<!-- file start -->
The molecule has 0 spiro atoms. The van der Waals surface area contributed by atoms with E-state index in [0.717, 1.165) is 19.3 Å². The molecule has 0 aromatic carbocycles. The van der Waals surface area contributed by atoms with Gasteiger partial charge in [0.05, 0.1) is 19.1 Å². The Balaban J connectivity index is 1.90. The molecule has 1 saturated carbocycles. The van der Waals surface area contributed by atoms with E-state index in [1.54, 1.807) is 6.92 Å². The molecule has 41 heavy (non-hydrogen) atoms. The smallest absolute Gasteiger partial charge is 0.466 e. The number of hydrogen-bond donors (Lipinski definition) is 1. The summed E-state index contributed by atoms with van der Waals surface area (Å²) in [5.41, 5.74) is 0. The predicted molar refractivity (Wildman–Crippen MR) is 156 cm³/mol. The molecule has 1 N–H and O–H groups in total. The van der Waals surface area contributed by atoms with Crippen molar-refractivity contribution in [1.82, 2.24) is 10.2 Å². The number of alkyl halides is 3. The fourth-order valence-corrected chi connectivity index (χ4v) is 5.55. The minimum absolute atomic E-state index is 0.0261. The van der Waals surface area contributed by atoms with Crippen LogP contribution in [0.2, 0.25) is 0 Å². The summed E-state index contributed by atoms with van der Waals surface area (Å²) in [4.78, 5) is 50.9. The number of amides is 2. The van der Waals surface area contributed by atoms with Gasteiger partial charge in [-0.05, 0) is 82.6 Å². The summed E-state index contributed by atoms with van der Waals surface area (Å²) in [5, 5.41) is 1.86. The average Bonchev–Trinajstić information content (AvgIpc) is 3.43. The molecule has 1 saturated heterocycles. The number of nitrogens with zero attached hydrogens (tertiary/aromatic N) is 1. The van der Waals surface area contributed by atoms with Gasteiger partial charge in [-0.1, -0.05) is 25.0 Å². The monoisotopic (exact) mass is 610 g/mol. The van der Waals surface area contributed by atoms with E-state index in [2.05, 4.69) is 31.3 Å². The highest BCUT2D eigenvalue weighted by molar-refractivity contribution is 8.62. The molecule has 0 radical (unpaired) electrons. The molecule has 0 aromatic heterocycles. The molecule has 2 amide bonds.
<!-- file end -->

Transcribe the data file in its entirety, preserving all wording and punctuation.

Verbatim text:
The molecule has 0 spiro atoms. The van der Waals surface area contributed by atoms with E-state index in [0.717, 1.165) is 19.3 Å². The molecule has 0 aromatic carbocycles. The van der Waals surface area contributed by atoms with Gasteiger partial charge in [0.05, 0.1) is 19.1 Å². The Balaban J connectivity index is 1.90. The molecule has 1 saturated carbocycles. The van der Waals surface area contributed by atoms with E-state index in [1.54, 1.807) is 6.92 Å². The molecule has 41 heavy (non-hydrogen) atoms. The smallest absolute Gasteiger partial charge is 0.466 e. The number of hydrogen-bond donors (Lipinski definition) is 1. The summed E-state index contributed by atoms with van der Waals surface area (Å²) in [5.41, 5.74) is 0. The predicted molar refractivity (Wildman–Crippen MR) is 156 cm³/mol. The molecule has 1 N–H and O–H groups in total. The van der Waals surface area contributed by atoms with Crippen molar-refractivity contribution in [1.82, 2.24) is 10.2 Å². The number of alkyl halides is 3. The fourth-order valence-corrected chi connectivity index (χ4v) is 5.55. The minimum absolute atomic E-state index is 0.0261. The van der Waals surface area contributed by atoms with Crippen LogP contribution in [0.2, 0.25) is 0 Å². The summed E-state index contributed by atoms with van der Waals surface area (Å²) in [4.78, 5) is 50.9. The number of amides is 2. The van der Waals surface area contributed by atoms with Gasteiger partial charge in [-0.05, 0) is 82.6 Å². The summed E-state index contributed by atoms with van der Waals surface area (Å²) in [5, 5.41) is 1.86. The average Bonchev–Trinajstić information content (AvgIpc) is 3.43. The molecule has 1 saturated heterocycles. The number of nitrogens with zero attached hydrogens (tertiary/aromatic N) is 1. The van der Waals surface area contributed by atoms with Gasteiger partial charge in [-0.1, -0.05) is 25.0 Å². The monoisotopic (exact) mass is 610 g/mol. The van der Waals surface area contributed by atoms with E-state index in [2.05, 4.69) is 31.3 Å². The highest BCUT2D eigenvalue weighted by molar-refractivity contribution is 8.62. The molecule has 0 radical (unpaired) electrons. The molecule has 0 aromatic heterocycles. The molecule has 2 amide bonds.